Ready to start your search for the perfect words?
Here are 33 instances where you can opt for descriptive language that reveals your point of view, rather than an obvious choice that doesn’t enhance your writing voice.
It’s not always appropriate to get super detailed, but don’t settle for generic phrases because you’re afraid of excluding people who don’t have the same taste.
The more intimately you get to know each word in your writing, the more confident you can be that your content will make an imprint in your reader’s mind.
You’re hooking your ideal reader on your writing, so they become a part of your audience.
For each descriptive language category below, review how the different examples of compelling words alter a reader’s experience with your text.
Pour over, sparkling espresso, or cold brew?
Earl grey with cream and sugar, yerba maté, or chamomile?
IPA, gin and tonic, or Jack Daniel’s?
San Pellegrino, flat, or Bubly?
Black ballpoint, red felt tip, or mechanical pencil?
Cypress, palm, or sycamore?
Cherry blossom, rose, or daisy?
A-frame cabin, condo, or mansion?
Maine Coon, Pomeranian, or American Pit Bull Terrier?
Desk, bean bag, or bar stool?
Kettlebell, yoga mat, or Peloton?
Mason jar, Champagne flute, or martini glass?
Plastic, paper, or ceramic?
Frosted Flakes, Cheerios, or MUSH Overnight Oats?
Plain Greek, low-fat blueberry, or vanilla soy?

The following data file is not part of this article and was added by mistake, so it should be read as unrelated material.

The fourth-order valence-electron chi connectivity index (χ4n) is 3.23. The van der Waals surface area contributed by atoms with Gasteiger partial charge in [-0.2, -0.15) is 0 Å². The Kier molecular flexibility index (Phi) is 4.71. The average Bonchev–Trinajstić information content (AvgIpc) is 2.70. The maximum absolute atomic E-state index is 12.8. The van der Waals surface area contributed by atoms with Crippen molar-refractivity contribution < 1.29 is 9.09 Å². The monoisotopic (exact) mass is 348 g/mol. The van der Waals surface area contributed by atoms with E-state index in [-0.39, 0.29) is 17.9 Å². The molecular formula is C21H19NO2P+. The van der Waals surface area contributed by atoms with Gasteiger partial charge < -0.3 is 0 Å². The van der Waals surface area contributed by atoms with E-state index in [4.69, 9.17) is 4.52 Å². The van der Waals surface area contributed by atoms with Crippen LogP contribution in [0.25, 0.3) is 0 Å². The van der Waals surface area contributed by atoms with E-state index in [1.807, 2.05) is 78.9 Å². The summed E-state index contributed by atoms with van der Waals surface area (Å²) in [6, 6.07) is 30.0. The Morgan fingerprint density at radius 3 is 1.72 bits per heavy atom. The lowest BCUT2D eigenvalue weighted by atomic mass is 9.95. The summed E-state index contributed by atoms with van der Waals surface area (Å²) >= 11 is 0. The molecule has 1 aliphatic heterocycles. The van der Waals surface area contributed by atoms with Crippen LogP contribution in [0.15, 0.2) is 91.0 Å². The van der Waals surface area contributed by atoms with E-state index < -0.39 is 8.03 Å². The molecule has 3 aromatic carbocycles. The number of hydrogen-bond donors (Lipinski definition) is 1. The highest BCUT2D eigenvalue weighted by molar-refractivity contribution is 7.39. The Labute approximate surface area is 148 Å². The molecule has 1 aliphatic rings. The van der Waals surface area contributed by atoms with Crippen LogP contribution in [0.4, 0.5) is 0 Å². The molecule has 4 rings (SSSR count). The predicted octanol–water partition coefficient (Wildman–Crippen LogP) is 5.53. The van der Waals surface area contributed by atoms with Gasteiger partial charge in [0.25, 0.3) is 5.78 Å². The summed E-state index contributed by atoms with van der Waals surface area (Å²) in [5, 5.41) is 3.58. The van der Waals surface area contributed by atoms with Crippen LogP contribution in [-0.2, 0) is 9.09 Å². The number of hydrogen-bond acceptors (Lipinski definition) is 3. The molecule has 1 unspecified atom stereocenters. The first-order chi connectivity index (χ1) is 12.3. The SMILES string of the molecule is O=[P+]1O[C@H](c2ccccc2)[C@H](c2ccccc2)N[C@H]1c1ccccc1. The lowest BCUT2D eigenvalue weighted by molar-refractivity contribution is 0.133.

Wagyu beef sliders, patty melt, or Beyond burger?
Warhol, Renaissance, or sacred geometry?
Tealight, taper, or pillar?
Suit, sweats, or shawl?
Drugstore, Sephora, or Yves Saint Laurent?
Antique, vintage, or artisan?
Chanel, Bath & Body Works, or patchouli?
Stainless steel, plastic, or frameless?
Cloth, N95, or bandana neck gaiter?
Casablanca, Psycho, or Fight Club?
Cobra Kai, I Love Lucy, or Battlestar Galactica?
The Beatles, Joy Division, or Public Enemy?
Desktop, laptop, or tablet?
Android, iPhone, or Nokia flip phone?
Ceiling, tower, or bladeless?
Digital, lined notebook, or copy paper?
Taupe walls and windowless cubicles, high ceilings and an open floor plan, or a makeshift workspace on a dining room table?
Alexa, Google, or Siri?
“Easy reading is damn hard writing …”
The subheadline above is often attributed to Nathaniel Hawthorne, but since we can’t always verify the accuracy of a quote or source, I’d like to share the lesser-known second half of that sentence. 😉
“Easy reading is damn hard writing … so you’re subscribed to Copyblogger, right?”
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